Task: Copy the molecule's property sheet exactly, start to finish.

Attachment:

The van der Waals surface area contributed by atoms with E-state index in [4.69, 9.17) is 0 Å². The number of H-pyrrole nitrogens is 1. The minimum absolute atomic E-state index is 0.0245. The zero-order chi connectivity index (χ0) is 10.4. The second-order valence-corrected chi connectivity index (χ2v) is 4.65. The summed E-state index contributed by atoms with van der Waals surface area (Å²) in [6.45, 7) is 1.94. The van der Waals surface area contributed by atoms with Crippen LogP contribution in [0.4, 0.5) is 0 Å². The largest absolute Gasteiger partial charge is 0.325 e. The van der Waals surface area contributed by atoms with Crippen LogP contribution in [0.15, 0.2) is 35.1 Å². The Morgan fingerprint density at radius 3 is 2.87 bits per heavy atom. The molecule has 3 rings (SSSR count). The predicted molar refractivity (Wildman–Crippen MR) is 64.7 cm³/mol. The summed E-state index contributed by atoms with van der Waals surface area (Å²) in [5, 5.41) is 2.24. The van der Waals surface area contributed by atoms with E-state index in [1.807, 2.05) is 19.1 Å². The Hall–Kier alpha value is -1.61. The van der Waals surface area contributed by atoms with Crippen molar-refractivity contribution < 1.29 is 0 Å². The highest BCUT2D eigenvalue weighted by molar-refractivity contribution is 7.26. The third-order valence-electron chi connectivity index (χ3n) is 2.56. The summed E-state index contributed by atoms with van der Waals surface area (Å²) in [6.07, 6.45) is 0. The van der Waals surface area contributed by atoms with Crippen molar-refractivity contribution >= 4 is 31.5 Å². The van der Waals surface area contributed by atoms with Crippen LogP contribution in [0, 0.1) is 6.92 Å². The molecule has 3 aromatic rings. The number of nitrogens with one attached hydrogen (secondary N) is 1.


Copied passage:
The van der Waals surface area contributed by atoms with E-state index in [4.69, 9.17) is 0 Å². The number of H-pyrrole nitrogens is 1. The minimum absolute atomic E-state index is 0.0245. The zero-order chi connectivity index (χ0) is 10.4. The second-order valence-corrected chi connectivity index (χ2v) is 4.65. The summed E-state index contributed by atoms with van der Waals surface area (Å²) in [6.45, 7) is 1.94. The van der Waals surface area contributed by atoms with Crippen LogP contribution in [0.4, 0.5) is 0 Å². The largest absolute Gasteiger partial charge is 0.325 e. The van der Waals surface area contributed by atoms with Crippen LogP contribution in [0.15, 0.2) is 35.1 Å². The Morgan fingerprint density at radius 3 is 2.87 bits per heavy atom. The molecule has 3 rings (SSSR count). The predicted molar refractivity (Wildman–Crippen MR) is 64.7 cm³/mol. The summed E-state index contributed by atoms with van der Waals surface area (Å²) in [5, 5.41) is 2.24. The van der Waals surface area contributed by atoms with E-state index in [1.807, 2.05) is 19.1 Å². The Hall–Kier alpha value is -1.61. The van der Waals surface area contributed by atoms with Crippen molar-refractivity contribution < 1.29 is 0 Å². The highest BCUT2D eigenvalue weighted by molar-refractivity contribution is 7.26. The third-order valence-electron chi connectivity index (χ3n) is 2.56. The summed E-state index contributed by atoms with van der Waals surface area (Å²) in [6.07, 6.45) is 0. The van der Waals surface area contributed by atoms with Crippen molar-refractivity contribution >= 4 is 31.5 Å². The van der Waals surface area contributed by atoms with Crippen LogP contribution in [0, 0.1) is 6.92 Å². The molecule has 3 aromatic rings. The number of nitrogens with one attached hydrogen (secondary N) is 1.